When we're developing software, for our own products or for our clients, we have always been diligent about managing the version numbers of our compiled code. With reliable versioning we can better track when issues were discovered or introduced and at what point they were fixed, it provides a consistent model for applying labels in source control, allows us to monitor aging of bug reports, but I digress. I'm not here to discuss the virtues of version numbering, I'm here to share a tool we've been using that has made managing version numbers, particularly in large projects, much easier.
We've been using a wonderful Visual Studio extension, Automatic Versions by Precision Infinity. The tool allows us to control the rules for how version numbers are assigned, automate some parts of the version number while maintaining manual control of the incrementing of other parts of the version number. It helps is maintain consistency of versions across multiple projects with almost no effort. This has been a HUGE time savor for us.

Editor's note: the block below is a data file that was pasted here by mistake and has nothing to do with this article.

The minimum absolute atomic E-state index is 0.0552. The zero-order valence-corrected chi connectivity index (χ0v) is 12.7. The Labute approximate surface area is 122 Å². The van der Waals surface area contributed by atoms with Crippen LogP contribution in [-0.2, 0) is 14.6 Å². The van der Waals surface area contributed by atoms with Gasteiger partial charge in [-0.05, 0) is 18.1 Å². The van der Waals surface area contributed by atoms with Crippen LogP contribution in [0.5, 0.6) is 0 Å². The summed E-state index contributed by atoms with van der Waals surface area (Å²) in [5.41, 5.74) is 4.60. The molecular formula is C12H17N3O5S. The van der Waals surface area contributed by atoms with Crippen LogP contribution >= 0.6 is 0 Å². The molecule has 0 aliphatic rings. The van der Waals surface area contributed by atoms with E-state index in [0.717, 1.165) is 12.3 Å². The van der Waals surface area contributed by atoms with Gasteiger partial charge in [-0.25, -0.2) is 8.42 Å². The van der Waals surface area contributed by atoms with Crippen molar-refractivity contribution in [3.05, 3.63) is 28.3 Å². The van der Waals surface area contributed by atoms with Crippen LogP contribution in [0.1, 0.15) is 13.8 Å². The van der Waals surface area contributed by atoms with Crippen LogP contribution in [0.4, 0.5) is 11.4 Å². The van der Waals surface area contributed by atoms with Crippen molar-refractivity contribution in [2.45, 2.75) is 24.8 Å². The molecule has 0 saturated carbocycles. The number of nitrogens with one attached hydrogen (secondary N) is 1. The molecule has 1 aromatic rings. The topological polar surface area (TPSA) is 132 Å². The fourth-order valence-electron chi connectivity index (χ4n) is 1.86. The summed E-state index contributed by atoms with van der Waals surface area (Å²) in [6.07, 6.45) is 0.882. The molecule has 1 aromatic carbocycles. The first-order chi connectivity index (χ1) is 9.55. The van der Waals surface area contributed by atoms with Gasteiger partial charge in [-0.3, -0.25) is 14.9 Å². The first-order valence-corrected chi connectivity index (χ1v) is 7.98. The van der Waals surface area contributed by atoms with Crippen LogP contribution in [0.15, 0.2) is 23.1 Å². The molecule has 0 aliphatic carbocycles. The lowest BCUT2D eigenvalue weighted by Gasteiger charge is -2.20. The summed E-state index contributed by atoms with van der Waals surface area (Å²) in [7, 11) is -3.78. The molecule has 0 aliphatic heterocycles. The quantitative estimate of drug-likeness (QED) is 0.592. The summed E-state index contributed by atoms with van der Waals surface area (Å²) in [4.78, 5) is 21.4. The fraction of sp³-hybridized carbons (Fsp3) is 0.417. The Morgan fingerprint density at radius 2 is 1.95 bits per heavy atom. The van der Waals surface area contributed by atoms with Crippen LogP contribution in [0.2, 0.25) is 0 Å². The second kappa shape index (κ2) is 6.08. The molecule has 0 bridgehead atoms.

Our new favorite extension for Visual Studio is the Visual Studio Spell Checker by Eric Woodruff. The plug in offers a word processor quality spell check utility to Visual Studio code for elements such as comments, string literals, and content (such as html). It knows not to try to spell check variables, html tags, scripts, etc. With spell check as you type and integration with Visual Studio's suggestions menu, embarrassing spelling errors in code comments, documentation, and content produced in Visual Studio are a thing of the past. Thank you, Eric, for releasing such a helpful tool.